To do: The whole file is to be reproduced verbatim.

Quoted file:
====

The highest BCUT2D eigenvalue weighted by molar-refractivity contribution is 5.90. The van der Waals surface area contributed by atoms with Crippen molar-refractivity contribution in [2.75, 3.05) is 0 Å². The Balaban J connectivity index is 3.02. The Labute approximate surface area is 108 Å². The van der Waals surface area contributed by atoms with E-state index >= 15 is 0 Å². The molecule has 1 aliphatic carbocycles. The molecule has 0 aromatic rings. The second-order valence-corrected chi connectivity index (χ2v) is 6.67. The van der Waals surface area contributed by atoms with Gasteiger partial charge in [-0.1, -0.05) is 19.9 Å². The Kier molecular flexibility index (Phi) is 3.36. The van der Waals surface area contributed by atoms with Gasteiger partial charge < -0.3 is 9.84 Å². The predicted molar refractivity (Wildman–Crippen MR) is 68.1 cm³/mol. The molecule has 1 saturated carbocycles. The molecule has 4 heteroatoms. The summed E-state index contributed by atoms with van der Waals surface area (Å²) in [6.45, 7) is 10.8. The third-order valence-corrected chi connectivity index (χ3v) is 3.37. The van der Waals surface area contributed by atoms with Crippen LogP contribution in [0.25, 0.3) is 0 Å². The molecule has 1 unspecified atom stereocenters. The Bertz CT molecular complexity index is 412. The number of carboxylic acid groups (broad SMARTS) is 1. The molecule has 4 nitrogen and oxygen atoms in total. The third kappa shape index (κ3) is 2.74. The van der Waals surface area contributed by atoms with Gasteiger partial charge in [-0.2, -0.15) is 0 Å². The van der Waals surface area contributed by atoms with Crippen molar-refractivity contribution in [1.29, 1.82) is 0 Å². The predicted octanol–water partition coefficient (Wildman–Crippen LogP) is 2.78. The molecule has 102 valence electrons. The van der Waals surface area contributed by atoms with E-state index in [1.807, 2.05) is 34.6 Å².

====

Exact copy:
The highest BCUT2D eigenvalue weighted by molar-refractivity contribution is 5.90. The van der Waals surface area contributed by atoms with Crippen molar-refractivity contribution in [2.75, 3.05) is 0 Å². The Balaban J connectivity index is 3.02. The Labute approximate surface area is 108 Å². The van der Waals surface area contributed by atoms with E-state index >= 15 is 0 Å². The molecule has 1 aliphatic carbocycles. The molecule has 0 aromatic rings. The second-order valence-corrected chi connectivity index (χ2v) is 6.67. The van der Waals surface area contributed by atoms with Gasteiger partial charge in [-0.1, -0.05) is 19.9 Å². The Kier molecular flexibility index (Phi) is 3.36. The van der Waals surface area contributed by atoms with Gasteiger partial charge < -0.3 is 9.84 Å². The predicted molar refractivity (Wildman–Crippen MR) is 68.1 cm³/mol. The molecule has 1 saturated carbocycles. The molecule has 4 heteroatoms. The summed E-state index contributed by atoms with van der Waals surface area (Å²) in [6.45, 7) is 10.8. The third-order valence-corrected chi connectivity index (χ3v) is 3.37. The van der Waals surface area contributed by atoms with Crippen LogP contribution in [0.25, 0.3) is 0 Å². The molecule has 1 unspecified atom stereocenters. The Bertz CT molecular complexity index is 412. The number of carboxylic acid groups (broad SMARTS) is 1. The molecule has 4 nitrogen and oxygen atoms in total. The third kappa shape index (κ3) is 2.74. The van der Waals surface area contributed by atoms with Gasteiger partial charge in [-0.2, -0.15) is 0 Å². The van der Waals surface area contributed by atoms with Crippen molar-refractivity contribution in [1.29, 1.82) is 0 Å². The predicted octanol–water partition coefficient (Wildman–Crippen LogP) is 2.78. The molecule has 102 valence electrons. The van der Waals surface area contributed by atoms with E-state index in [1.807, 2.05) is 34.6 Å².